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Electric, Underbelly Cowgate (Delhi Belly) – Review

The great thing about the Fringe is finding yourself watching plays you hadn’t actually planned to see. It’s even greater when said play turns out to be a hidden little treasure. So, when at 4.45 you’re chatting to two strangers at a press event, and less than an hour later watching them on stage, well, what could possibly go wrong. When they say word of mouth is the way to get bums on seats at the Fringe, this is exactly what they mean. Joni and Scarlett (Ericka Roe and Ali Hardiman) are from completely different sides of the city.…

Summary

Rating

Excellent

It’s near on impossible not to smile and laugh at the festival antics of our two girls. They take us to places we’ve all likely been, whether we want to admit it or not.

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The great thing about the Fringe is finding yourself watching plays you hadn’t actually planned to see. It’s even greater when said play turns out to be a hidden little treasure. So, when at 4.45 you’re chatting to two strangers at a press event, and less than an hour later watching them on stage, well, what could possibly go wrong. When they say word of mouth is the way to get bums on seats at the Fringe, this is exactly what they mean.

Joni and Scarlett (Ericka Roe and Ali Hardiman) are from completely different sides of the city. Scarlett is posh, Joni is, well, let’s say a little rough round the edges. The pair have absolutely nothing in common. Nothing that is except that they are both at Electric Festival, although Scarlett is glamping it up in her tipi, Joni squeezed in a tent with all her mates and the booze and drugs. Oh, and the other thing they have in common is a desperate need to pee, a really really overpowering need. It’s this need that brings them together in the most unexpected way.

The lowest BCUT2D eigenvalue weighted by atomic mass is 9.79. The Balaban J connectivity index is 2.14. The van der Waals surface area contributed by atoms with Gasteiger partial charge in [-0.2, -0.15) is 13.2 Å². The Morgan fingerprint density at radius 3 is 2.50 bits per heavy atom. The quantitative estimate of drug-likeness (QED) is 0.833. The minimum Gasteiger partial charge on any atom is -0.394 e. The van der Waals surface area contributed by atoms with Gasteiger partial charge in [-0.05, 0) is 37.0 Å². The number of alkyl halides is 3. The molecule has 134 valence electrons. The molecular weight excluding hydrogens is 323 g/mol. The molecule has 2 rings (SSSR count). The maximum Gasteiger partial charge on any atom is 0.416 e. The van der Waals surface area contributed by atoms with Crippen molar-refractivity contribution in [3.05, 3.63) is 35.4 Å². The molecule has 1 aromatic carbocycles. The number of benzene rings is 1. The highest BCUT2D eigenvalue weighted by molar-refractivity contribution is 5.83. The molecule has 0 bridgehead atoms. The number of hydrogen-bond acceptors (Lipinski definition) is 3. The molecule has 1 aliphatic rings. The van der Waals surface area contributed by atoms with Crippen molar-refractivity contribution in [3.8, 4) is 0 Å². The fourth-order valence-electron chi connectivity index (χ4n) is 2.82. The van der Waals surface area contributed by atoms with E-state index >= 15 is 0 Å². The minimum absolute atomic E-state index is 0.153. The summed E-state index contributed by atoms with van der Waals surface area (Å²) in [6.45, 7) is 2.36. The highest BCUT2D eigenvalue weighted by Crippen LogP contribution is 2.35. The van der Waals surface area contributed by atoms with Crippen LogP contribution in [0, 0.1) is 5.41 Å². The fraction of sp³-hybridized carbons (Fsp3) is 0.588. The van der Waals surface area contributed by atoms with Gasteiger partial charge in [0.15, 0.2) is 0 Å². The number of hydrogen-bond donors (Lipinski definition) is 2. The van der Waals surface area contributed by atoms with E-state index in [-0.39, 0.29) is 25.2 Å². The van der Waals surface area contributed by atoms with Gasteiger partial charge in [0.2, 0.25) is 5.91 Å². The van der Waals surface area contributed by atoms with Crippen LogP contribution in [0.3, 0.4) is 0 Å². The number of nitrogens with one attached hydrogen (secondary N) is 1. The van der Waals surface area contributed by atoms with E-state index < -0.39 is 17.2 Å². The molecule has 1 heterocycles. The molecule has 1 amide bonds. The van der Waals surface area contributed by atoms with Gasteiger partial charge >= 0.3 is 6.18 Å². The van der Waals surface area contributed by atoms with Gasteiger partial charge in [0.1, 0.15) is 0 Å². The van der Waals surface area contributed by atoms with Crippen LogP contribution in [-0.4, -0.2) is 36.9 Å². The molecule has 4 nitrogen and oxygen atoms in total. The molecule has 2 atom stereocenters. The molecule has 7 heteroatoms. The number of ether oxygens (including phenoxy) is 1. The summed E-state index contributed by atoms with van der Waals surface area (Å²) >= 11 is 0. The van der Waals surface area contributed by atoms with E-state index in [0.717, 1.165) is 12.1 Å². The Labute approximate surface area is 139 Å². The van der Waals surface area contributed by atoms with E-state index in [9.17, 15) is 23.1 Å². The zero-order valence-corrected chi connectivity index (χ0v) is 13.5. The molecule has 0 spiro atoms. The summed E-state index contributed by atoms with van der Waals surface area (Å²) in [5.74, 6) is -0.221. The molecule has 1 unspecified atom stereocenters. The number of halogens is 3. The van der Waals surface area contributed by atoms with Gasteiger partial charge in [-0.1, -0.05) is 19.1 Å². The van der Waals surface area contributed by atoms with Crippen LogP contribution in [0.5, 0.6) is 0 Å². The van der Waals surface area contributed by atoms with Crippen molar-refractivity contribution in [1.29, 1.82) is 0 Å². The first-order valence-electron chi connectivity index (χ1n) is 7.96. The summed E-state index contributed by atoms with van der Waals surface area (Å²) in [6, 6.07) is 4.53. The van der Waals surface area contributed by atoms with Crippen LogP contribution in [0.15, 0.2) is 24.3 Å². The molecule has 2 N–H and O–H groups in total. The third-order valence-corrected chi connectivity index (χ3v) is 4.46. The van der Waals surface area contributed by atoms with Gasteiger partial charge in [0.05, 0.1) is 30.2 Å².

The two header is masterfully handled. With the pair standing side by side, and yet already divisible by their look, their clothes, their hair, their accents, they launch into their separate stories. Scarlett really doesn’t want to be there, with all that mud. Joni is desperate to get high or drunk, or both. Each takes turns to build their own story, the other playing the various additional parts required to add that extra depth. Until their stories converge in the packed toilets, and the two threads suddenly become one as the pair make a unlikely connection.

There is a lovely charm to Electric. Maybe it’s their Irish accents. Maybe it’s their incessant happiness. (Maybe it’s their charm in the press event earlier.) But whatever it is it’s rather infectious. When they break into karaoke and encourage the audience to wave their hands in the air, you really can’t refuse. As the pair explore each other’s worlds and the prejudices that entails, you feel for them in their different ways. When Jodi’s friends sneer at Scarlett’s posh words, you dislike the friends for their pettiness. When Jodi is lured in by Scarlett’s friends in an attempt to extract revenge, you despise them for their inability to accept someone simply because she isn’t rich or well spoken, simply “not one of them”. And yet it’s a prejudice so many of us are likely guilty off, this is a mirror up to our own faces. And it is this that makes Electric so relatable.

Electric is an hour of theatre that is full of laughs and surprises. It’s a show that could be so easily missed, hidden away (like so many) in a small upstairs space at Underbelly. But it’s a play that is worth hunting out if you are near.

Written by: Ali Hardiman
Directed by: Clare Maguire
Produced by: ILA Productions
Booking link: https://tickets.edfringe.com/whats-on/electric
Playing until: 25 August 2019

About Rob Warren

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Rob accidently ended up working in social housing as a temporary thing. That was ten years ago and hasn't got around to leaving just yet as it fits nicely in with his political views of the world. Started out writing music reviews. Spent many a happy night propping up bars in the back rooms of London's dodgiest music venues. Whilst he is still looking out for the next great band, Rob eventually got into theatre as you get to sit down rather than stand. Theatre was also kinder on the hearing, which had never recovered fully from the last Primal Scream gig he attended. Like his work, Rob tends to like his plays a little social leaning, which probably explains why he struggles to find people to go with him half the time.